Posted by: Burth Helm on March 5, 2009
What would we think if we knew just how much of our personal information advertisers had? One panelist wondered that out loud this morning during a discussion entitled “We’ve Heard What Real Consumers Say About Media … What Is the Industry Doing About It Now?” at the 2009 4A’s Media Conference & Trade Show. Over at Geek Soap Box, blogger Ted is noticing the same anxieties from 4A’s participants concerning transparency and consumer privacy. Advertisers want to self-regulate, of course. I’m skeptical any sort of regulation is possible right now. In a world of Facebookers and Twitterers, no one has a clue what people want to be private. If rules were established, there’d be no way to enforce them.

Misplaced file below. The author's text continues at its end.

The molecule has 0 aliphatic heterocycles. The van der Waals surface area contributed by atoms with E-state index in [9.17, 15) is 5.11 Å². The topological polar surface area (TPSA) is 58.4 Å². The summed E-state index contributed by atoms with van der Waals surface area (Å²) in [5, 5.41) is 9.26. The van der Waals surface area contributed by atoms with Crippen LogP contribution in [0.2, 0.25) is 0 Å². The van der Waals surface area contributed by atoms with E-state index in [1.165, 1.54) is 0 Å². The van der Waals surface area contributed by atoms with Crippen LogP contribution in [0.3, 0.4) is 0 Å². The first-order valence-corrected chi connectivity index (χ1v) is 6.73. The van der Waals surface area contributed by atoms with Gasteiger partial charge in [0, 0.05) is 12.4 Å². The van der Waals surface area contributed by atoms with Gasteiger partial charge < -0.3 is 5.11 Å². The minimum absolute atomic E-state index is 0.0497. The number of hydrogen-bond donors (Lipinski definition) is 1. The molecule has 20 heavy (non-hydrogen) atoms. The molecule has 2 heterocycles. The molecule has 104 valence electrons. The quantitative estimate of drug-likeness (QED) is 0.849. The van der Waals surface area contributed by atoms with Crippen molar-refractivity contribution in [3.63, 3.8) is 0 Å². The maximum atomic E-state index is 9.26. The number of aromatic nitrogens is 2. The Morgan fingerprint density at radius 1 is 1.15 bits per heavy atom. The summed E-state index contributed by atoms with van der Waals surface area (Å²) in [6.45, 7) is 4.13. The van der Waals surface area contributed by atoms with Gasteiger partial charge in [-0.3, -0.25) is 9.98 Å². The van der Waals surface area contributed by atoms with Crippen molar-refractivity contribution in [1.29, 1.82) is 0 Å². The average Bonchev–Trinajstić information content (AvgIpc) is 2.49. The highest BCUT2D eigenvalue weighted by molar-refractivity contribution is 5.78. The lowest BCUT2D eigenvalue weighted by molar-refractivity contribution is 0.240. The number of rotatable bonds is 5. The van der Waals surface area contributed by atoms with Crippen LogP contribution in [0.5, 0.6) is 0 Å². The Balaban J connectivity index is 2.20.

The first step is transparency. As consumers, we need some free way to check exactly what’s out there about us.
In other 4A’s news, if this morning’s collection of “Live Consumer Panels,” was any indication, the biggest difference between young people and baby boomers is their feelings about newspapers. The panel of six 20-somethings could barely contain their ire for hard copy news. “Newspapers are dead,” said one, adding that she hated how environmentally unfriendly the medium was. Another said he’d never pay for news in any form. The six boomers, on the other hand, said they can’t live without the paper in the morning. Check out the conference’s Twitter feed for more observations.